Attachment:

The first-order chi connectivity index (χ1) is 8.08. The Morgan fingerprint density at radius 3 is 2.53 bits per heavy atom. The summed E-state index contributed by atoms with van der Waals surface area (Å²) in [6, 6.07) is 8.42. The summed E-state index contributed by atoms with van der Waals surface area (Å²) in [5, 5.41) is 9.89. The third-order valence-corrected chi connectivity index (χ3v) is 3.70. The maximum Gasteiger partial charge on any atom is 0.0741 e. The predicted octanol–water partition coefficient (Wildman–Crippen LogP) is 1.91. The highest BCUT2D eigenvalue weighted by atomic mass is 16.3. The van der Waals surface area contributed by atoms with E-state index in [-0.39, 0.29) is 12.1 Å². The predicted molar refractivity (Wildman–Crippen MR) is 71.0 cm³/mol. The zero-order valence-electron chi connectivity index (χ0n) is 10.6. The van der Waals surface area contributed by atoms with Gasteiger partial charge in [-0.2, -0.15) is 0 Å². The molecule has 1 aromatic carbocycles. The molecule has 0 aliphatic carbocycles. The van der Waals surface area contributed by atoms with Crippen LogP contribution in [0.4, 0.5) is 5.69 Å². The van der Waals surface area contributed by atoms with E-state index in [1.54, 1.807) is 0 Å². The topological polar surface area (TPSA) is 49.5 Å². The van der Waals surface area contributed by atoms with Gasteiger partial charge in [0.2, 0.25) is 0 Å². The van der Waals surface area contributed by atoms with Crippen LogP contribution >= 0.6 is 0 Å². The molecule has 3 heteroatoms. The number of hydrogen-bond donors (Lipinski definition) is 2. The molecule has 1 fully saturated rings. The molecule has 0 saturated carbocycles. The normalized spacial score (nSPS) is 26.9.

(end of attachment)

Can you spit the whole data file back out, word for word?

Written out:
The first-order chi connectivity index (χ1) is 8.08. The Morgan fingerprint density at radius 3 is 2.53 bits per heavy atom. The summed E-state index contributed by atoms with van der Waals surface area (Å²) in [6, 6.07) is 8.42. The summed E-state index contributed by atoms with van der Waals surface area (Å²) in [5, 5.41) is 9.89. The third-order valence-corrected chi connectivity index (χ3v) is 3.70. The maximum Gasteiger partial charge on any atom is 0.0741 e. The predicted octanol–water partition coefficient (Wildman–Crippen LogP) is 1.91. The highest BCUT2D eigenvalue weighted by atomic mass is 16.3. The van der Waals surface area contributed by atoms with E-state index in [-0.39, 0.29) is 12.1 Å². The predicted molar refractivity (Wildman–Crippen MR) is 71.0 cm³/mol. The zero-order valence-electron chi connectivity index (χ0n) is 10.6. The van der Waals surface area contributed by atoms with Gasteiger partial charge in [-0.2, -0.15) is 0 Å². The molecule has 1 aromatic carbocycles. The molecule has 0 aliphatic carbocycles. The van der Waals surface area contributed by atoms with Crippen LogP contribution in [0.4, 0.5) is 5.69 Å². The van der Waals surface area contributed by atoms with E-state index in [1.54, 1.807) is 0 Å². The topological polar surface area (TPSA) is 49.5 Å². The van der Waals surface area contributed by atoms with Gasteiger partial charge in [0.2, 0.25) is 0 Å². The van der Waals surface area contributed by atoms with Crippen LogP contribution >= 0.6 is 0 Å². The molecule has 3 heteroatoms. The number of hydrogen-bond donors (Lipinski definition) is 2. The molecule has 1 fully saturated rings. The molecule has 0 saturated carbocycles. The normalized spacial score (nSPS) is 26.9.